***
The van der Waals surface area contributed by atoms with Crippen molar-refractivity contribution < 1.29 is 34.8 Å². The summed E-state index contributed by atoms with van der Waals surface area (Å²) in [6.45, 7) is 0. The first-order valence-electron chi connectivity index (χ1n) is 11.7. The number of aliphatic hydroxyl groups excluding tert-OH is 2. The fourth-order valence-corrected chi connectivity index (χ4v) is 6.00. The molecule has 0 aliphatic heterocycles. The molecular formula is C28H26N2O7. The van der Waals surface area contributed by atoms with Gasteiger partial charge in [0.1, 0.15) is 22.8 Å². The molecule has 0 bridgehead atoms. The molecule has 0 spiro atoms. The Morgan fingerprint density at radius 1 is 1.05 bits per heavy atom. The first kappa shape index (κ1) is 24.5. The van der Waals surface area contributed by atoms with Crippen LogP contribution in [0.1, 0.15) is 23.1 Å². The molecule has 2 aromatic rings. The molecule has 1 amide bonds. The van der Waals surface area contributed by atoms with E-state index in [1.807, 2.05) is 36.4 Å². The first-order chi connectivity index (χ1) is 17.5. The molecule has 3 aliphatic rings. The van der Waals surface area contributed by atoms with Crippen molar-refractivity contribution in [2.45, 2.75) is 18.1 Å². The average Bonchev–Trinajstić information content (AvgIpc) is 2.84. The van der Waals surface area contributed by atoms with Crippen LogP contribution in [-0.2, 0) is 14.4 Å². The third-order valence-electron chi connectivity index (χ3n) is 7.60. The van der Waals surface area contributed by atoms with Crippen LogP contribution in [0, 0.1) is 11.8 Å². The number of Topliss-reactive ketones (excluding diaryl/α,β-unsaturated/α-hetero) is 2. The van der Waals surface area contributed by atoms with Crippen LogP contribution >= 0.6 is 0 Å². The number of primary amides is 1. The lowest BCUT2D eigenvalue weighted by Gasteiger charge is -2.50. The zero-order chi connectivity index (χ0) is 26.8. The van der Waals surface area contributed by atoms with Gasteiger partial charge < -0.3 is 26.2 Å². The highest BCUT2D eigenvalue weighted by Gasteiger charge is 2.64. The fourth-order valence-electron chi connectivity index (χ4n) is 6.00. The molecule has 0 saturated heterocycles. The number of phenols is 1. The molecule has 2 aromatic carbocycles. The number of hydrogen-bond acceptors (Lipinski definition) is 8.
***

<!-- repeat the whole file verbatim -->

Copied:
The van der Waals surface area contributed by atoms with Crippen molar-refractivity contribution < 1.29 is 34.8 Å². The summed E-state index contributed by atoms with van der Waals surface area (Å²) in [6.45, 7) is 0. The first-order valence-electron chi connectivity index (χ1n) is 11.7. The number of aliphatic hydroxyl groups excluding tert-OH is 2. The fourth-order valence-corrected chi connectivity index (χ4v) is 6.00. The molecule has 0 aliphatic heterocycles. The molecular formula is C28H26N2O7. The van der Waals surface area contributed by atoms with Gasteiger partial charge in [0.1, 0.15) is 22.8 Å². The molecule has 0 bridgehead atoms. The molecule has 0 spiro atoms. The Morgan fingerprint density at radius 1 is 1.05 bits per heavy atom. The first kappa shape index (κ1) is 24.5. The van der Waals surface area contributed by atoms with Crippen LogP contribution in [0.1, 0.15) is 23.1 Å². The molecule has 2 aromatic rings. The molecule has 1 amide bonds. The van der Waals surface area contributed by atoms with E-state index in [1.807, 2.05) is 36.4 Å². The first-order chi connectivity index (χ1) is 17.5. The molecule has 3 aliphatic rings. The van der Waals surface area contributed by atoms with Crippen molar-refractivity contribution in [2.45, 2.75) is 18.1 Å². The average Bonchev–Trinajstić information content (AvgIpc) is 2.84. The van der Waals surface area contributed by atoms with Crippen LogP contribution in [-0.2, 0) is 14.4 Å². The third-order valence-electron chi connectivity index (χ3n) is 7.60. The van der Waals surface area contributed by atoms with Crippen LogP contribution in [0, 0.1) is 11.8 Å². The number of Topliss-reactive ketones (excluding diaryl/α,β-unsaturated/α-hetero) is 2. The van der Waals surface area contributed by atoms with Crippen LogP contribution >= 0.6 is 0 Å². The number of primary amides is 1. The lowest BCUT2D eigenvalue weighted by Gasteiger charge is -2.50. The zero-order chi connectivity index (χ0) is 26.8. The van der Waals surface area contributed by atoms with Gasteiger partial charge < -0.3 is 26.2 Å². The highest BCUT2D eigenvalue weighted by Gasteiger charge is 2.64. The fourth-order valence-electron chi connectivity index (χ4n) is 6.00. The molecule has 0 saturated heterocycles. The number of phenols is 1. The molecule has 2 aromatic carbocycles. The number of hydrogen-bond acceptors (Lipinski definition) is 8.